Is the waitlist at your local college or university preventing you from getting a move on your nursing education? You’re not alone. Nursing schools across the country are turning down highly qualified applicants in droves because these institutions don’t have the means to accommodate them. But don’t give up just yet. Perhaps these four unconventional tips for getting into nursing school can help set your education in motion.
It’s becoming increasingly common for students to pack up their belongings and move to another state to get started on their nursing education.
In 2018, for example, 225 students enrolled in our 16-month ABSN program near Boston — and not all of them were from the East Coast. We had students come all the way from California, Oregon, and Washington to attend our accelerated nursing program.
We also saw a similar pattern with the students who enrolled in our 16-month ABSN program in Charlotte, North Carolina. Take Miranda, for example. Not able to get into an accelerated nursing program in her home state of California, she found the accessibility and enrollment capacity of our Charlotte program to be a huge draw. “I just didn’t want to wait,” she said.
Miranda applied to our Charlotte ABSN program in February 2018 and found herself in the Queen City a short two months later. “I just packed up all my stuff and drove.” Today, she’s well on her way to the nursing profession, with an expected nursing school graduation date in August.
With three start dates a year (January, May, and September) at both of our site locations, our ABSN program can handle a higher influx of nursing applicants than most schools — all without compromising the quality of education and personal attention a student receives.
And because our accelerated nursing students complete their fundamental coursework online, our faculty can teach more students without the need for additional classroom space. We essentially leverage modern technology to bring our nursing education to more students.
It’s common for students to come into our ABSN program feeling uneasy about the online learning process. Once they become familiar with the learning management system, however, they end up loving the flexibility that online coursework provides.
“I was hesitant when I found out the program was partially online,” said Sarah, a student in our Charlotte ABSN program. “I thought I was a type of student who had to be taught in the classroom, but once I got into the swing of online learning, I enjoyed the luxury of being able to study at my own pace.”
Miranda had similar feelings about the program’s online learning component. “I was actually surprised by how much I liked it. While instructor deadlines still apply, I think it’s awesome to be able to learn at my own pace. I feel like I’m learning more class-wise in this program than I did showing up to class during my undergraduate.”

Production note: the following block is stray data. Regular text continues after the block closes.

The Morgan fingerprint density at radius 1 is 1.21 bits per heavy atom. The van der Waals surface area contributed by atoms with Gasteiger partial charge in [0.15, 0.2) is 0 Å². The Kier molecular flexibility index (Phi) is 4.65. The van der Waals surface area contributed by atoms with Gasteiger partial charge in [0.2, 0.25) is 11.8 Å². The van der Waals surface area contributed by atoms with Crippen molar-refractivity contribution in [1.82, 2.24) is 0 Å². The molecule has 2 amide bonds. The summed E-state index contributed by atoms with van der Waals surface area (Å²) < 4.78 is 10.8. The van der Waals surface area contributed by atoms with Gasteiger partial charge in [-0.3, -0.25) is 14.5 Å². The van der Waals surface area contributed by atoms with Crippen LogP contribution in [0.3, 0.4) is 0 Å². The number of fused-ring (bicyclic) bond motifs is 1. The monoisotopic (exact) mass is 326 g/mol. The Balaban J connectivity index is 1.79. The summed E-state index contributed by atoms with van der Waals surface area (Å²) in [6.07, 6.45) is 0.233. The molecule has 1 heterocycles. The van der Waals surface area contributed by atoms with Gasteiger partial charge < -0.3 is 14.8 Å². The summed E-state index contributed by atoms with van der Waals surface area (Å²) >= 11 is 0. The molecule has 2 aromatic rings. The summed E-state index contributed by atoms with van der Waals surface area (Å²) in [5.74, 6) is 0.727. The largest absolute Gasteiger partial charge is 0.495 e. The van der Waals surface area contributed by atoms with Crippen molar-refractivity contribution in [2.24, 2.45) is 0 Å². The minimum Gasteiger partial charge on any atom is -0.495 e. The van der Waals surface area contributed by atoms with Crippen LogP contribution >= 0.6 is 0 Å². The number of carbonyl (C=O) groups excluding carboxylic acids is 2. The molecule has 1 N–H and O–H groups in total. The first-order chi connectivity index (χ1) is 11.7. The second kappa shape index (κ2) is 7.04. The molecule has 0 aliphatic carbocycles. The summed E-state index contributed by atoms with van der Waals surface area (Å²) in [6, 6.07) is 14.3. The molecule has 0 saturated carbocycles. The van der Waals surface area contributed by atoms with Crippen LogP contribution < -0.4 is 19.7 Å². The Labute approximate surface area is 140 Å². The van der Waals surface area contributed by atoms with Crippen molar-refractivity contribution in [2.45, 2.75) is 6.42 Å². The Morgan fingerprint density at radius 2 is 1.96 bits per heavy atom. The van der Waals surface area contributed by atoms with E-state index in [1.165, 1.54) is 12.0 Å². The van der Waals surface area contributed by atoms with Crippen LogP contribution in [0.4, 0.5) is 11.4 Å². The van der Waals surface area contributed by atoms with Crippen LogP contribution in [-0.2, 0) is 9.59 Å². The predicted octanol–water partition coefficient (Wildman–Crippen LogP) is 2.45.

Despite our country’s mounting nursing shortage, another reason many schools can’t accommodate as many qualified students as they would like is due to the fact that they don’t have enough clinical placements to go around.
Thanks to our strong clinical partnerships with top healthcare facilities in and around Boston and Charlotte, our ABSN students have ample access to diverse areas of nursing practice, such as adult health, obstetrics, pediatrics, mental health, acute care, and public health.
“I think clinicals are the most important part of nursing school because you get to apply your knowledge in the real world,” said Ellen, an ABSN student in Charlotte. “Nurses are there for patients and their families in both good times and bad, and you can only learn so much about the profession in a textbook or video. It’s invaluable to be able to see firsthand what nurses go through on the job.”
Rachel, another ABSN student in Charlotte, feels the same way. “Clinical rotations are important because you really get that hands-on experience with your patients. You get to see how patients react to certain procedures as well as apply your clinical skills under the guidance of an assigned registered nurse.”
If a nursing school has limited faculty and clinical placements, there’s a good chance it doesn’t have enough admissions staff to keep up with a high volume of inquiries or consider the individual circumstances of every applicant.
But that’s not something you have to worry about at Northeastern. Our university has a dedicated team of admissions counselors who only work with prospective ABSN students. In fact, we hear a lot of students say that our admissions team was a major deciding factor in choosing us for their BSN.
“I loved my admissions process,” said Rachel. “My counselor was always there for me. She was like a guiding step stone who made the application process so smooth. I didn’t feel nervous about anything going through her. I really felt that Northeastern cared about me.”
Ellen felt the same way. “My admissions counselor was one of the main reasons I decided on attending Northeastern. She was just so supportive all the way through, calling me at least once a month to see how my application was going. She helped me submit a great application and even checked in with me after I started school.”
Not to mention, Miranda moved to Charlotte sight unseen because her admissions counselor made it easy and comfortable for her to relocate. “My counselor offered to look at apartments for me and gave me recommendations on places to live. She was awesome and very available whenever I needed her.”
If you have a non-nursing bachelor’s degree and a solid GPA, you just might qualify for our 16-month ABSN program near Boston, Massachusetts, or in Charlotte, North Carolina. But the only way to really know if you’re a good fit for our program and if we’re a good fit for you is by contacting our admissions team. And should you decide to apply, your counselor will be prepared to give you all the tips you need for getting into nursing school.